Spatial and temporal dynamics of rangeland fuels is a primary factor driving large wildfires. Yet detailed information capturing variation in fine fuels has largely been missing from rangeland fire planning and fuels management. New fuels-based maps of Great Basin rangeland fire probability help bridge this gap by coupling dynamic vegetation cover and production data from the Rangeland Analysis Platform with weather and climate data to provide annual forecasts of the relative probability of large wildfire. In this paper, we review these new fuels-based maps and discuss implications for prefire planning, preparedness, and strategic fuels management. Examining patterns of fire probability through time reveals high spatial and temporal variation in risk of large wildfires across the Great Basin. Certain areas are chronically impacted with high fire probability most years, while others have more sporadic or low probability of large fire annually. Maps confirm previous research that the recent increase in large fire risk in the region is highly associated with invasive annual grasses, but total aboveground herbaceous production (including perennials) continues to be a primary predictor of fire probability. Fuels-based fire probability maps can be used alongside existing data sources and prioritization frameworks by fire and fuels managers to inform questions of 1) what kind of fire year might this be, 2) where large fires are most likely to occur given an ignition, and 3) where resources should be focused. We provide examples of how maps can be used to improve prefire preparedness and planning to enhance suppression, facilitate annual targeting of fine fuels reductions, and support land use planning for implementation of landscape-scale fuels management. Proactively incorporating this new information into rangeland fire and fuels management can help address altered fire regimes threatening the region's wildlife and working lands.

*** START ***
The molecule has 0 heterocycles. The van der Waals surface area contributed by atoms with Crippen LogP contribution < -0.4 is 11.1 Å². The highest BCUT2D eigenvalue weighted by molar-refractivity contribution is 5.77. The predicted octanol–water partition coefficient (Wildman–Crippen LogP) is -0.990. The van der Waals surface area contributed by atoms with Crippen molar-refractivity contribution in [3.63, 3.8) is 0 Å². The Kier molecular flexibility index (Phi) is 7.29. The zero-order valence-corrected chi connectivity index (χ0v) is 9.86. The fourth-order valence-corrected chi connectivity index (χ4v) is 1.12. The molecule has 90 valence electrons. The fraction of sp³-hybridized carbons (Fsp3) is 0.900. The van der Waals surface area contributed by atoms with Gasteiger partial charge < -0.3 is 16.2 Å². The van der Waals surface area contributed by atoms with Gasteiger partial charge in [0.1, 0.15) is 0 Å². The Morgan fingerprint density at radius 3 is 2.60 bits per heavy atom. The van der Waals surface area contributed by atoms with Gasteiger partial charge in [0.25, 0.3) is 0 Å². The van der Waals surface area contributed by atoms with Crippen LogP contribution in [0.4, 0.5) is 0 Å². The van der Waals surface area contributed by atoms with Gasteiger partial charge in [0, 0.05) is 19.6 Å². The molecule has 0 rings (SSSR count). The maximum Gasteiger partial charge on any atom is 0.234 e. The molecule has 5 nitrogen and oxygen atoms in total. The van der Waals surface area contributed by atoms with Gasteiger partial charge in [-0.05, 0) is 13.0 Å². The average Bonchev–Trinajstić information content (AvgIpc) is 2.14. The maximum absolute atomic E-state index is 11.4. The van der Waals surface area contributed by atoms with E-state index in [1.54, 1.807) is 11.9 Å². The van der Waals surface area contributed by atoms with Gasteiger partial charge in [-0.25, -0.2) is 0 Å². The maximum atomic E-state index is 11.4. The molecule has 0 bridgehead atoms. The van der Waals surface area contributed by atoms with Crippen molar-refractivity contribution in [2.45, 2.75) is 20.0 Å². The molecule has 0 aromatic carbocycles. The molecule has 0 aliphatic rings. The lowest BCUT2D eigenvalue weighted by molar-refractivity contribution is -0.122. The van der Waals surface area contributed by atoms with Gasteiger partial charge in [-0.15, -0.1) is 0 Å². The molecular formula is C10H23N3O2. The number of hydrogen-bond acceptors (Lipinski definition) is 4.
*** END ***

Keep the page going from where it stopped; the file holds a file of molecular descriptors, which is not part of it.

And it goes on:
- Fire probability
- Great Basin